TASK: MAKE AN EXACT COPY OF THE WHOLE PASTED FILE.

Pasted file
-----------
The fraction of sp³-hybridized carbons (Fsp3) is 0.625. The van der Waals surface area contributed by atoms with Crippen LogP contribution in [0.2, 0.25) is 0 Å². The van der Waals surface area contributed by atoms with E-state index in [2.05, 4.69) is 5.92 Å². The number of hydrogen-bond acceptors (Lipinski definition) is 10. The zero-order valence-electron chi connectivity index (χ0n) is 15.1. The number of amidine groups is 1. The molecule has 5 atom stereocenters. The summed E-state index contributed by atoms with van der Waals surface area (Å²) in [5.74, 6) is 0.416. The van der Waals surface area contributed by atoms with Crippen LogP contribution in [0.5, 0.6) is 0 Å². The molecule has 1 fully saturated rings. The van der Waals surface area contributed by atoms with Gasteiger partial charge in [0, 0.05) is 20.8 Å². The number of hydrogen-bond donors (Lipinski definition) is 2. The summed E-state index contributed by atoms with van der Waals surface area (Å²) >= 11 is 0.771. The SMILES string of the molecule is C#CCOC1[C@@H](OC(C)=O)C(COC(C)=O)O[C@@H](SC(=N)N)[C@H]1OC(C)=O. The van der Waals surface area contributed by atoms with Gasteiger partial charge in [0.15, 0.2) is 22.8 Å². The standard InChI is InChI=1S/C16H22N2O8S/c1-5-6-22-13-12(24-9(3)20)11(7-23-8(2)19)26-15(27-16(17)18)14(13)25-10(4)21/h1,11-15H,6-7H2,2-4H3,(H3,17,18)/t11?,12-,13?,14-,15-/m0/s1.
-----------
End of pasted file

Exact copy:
The fraction of sp³-hybridized carbons (Fsp3) is 0.625. The van der Waals surface area contributed by atoms with Crippen LogP contribution in [0.2, 0.25) is 0 Å². The van der Waals surface area contributed by atoms with E-state index in [2.05, 4.69) is 5.92 Å². The number of hydrogen-bond acceptors (Lipinski definition) is 10. The zero-order valence-electron chi connectivity index (χ0n) is 15.1. The number of amidine groups is 1. The molecule has 5 atom stereocenters. The summed E-state index contributed by atoms with van der Waals surface area (Å²) in [5.74, 6) is 0.416. The van der Waals surface area contributed by atoms with Crippen LogP contribution in [0.5, 0.6) is 0 Å². The molecule has 1 fully saturated rings. The van der Waals surface area contributed by atoms with Gasteiger partial charge in [0, 0.05) is 20.8 Å². The number of hydrogen-bond donors (Lipinski definition) is 2. The summed E-state index contributed by atoms with van der Waals surface area (Å²) >= 11 is 0.771. The SMILES string of the molecule is C#CCOC1[C@@H](OC(C)=O)C(COC(C)=O)O[C@@H](SC(=N)N)[C@H]1OC(C)=O. The van der Waals surface area contributed by atoms with Gasteiger partial charge in [0.15, 0.2) is 22.8 Å². The standard InChI is InChI=1S/C16H22N2O8S/c1-5-6-22-13-12(24-9(3)20)11(7-23-8(2)19)26-15(27-16(17)18)14(13)25-10(4)21/h1,11-15H,6-7H2,2-4H3,(H3,17,18)/t11?,12-,13?,14-,15-/m0/s1.